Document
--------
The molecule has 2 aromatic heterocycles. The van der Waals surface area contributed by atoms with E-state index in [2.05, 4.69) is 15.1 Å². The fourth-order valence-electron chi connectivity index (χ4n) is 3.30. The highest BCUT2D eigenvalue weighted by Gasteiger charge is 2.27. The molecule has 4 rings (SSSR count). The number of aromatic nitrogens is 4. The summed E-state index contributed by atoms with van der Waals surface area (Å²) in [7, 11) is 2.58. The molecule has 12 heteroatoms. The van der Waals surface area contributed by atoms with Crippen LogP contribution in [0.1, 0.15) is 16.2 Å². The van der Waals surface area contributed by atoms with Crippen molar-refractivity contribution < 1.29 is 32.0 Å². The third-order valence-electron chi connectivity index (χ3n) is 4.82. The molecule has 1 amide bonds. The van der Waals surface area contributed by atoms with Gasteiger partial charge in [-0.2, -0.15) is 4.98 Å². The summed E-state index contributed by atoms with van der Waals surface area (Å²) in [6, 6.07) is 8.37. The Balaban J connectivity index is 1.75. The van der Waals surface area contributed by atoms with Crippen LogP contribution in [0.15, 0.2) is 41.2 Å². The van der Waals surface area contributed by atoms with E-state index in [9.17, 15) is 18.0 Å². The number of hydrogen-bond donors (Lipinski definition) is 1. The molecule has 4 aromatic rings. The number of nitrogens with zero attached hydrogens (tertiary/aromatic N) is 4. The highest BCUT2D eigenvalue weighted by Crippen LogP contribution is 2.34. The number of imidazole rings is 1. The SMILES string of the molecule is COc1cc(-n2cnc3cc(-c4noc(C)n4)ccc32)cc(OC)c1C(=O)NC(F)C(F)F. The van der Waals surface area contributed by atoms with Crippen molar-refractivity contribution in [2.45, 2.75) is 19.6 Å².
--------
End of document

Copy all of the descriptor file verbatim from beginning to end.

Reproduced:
The molecule has 2 aromatic heterocycles. The van der Waals surface area contributed by atoms with E-state index in [2.05, 4.69) is 15.1 Å². The fourth-order valence-electron chi connectivity index (χ4n) is 3.30. The highest BCUT2D eigenvalue weighted by Gasteiger charge is 2.27. The molecule has 4 rings (SSSR count). The number of aromatic nitrogens is 4. The summed E-state index contributed by atoms with van der Waals surface area (Å²) in [7, 11) is 2.58. The molecule has 12 heteroatoms. The van der Waals surface area contributed by atoms with Crippen LogP contribution in [0.1, 0.15) is 16.2 Å². The van der Waals surface area contributed by atoms with Crippen molar-refractivity contribution < 1.29 is 32.0 Å². The third-order valence-electron chi connectivity index (χ3n) is 4.82. The molecule has 1 amide bonds. The van der Waals surface area contributed by atoms with Gasteiger partial charge in [-0.2, -0.15) is 4.98 Å². The summed E-state index contributed by atoms with van der Waals surface area (Å²) in [6, 6.07) is 8.37. The Balaban J connectivity index is 1.75. The van der Waals surface area contributed by atoms with Crippen LogP contribution in [0.15, 0.2) is 41.2 Å². The van der Waals surface area contributed by atoms with E-state index in [9.17, 15) is 18.0 Å². The number of hydrogen-bond donors (Lipinski definition) is 1. The molecule has 4 aromatic rings. The number of nitrogens with zero attached hydrogens (tertiary/aromatic N) is 4. The highest BCUT2D eigenvalue weighted by Crippen LogP contribution is 2.34. The number of imidazole rings is 1. The SMILES string of the molecule is COc1cc(-n2cnc3cc(-c4noc(C)n4)ccc32)cc(OC)c1C(=O)NC(F)C(F)F. The van der Waals surface area contributed by atoms with Crippen molar-refractivity contribution in [2.45, 2.75) is 19.6 Å².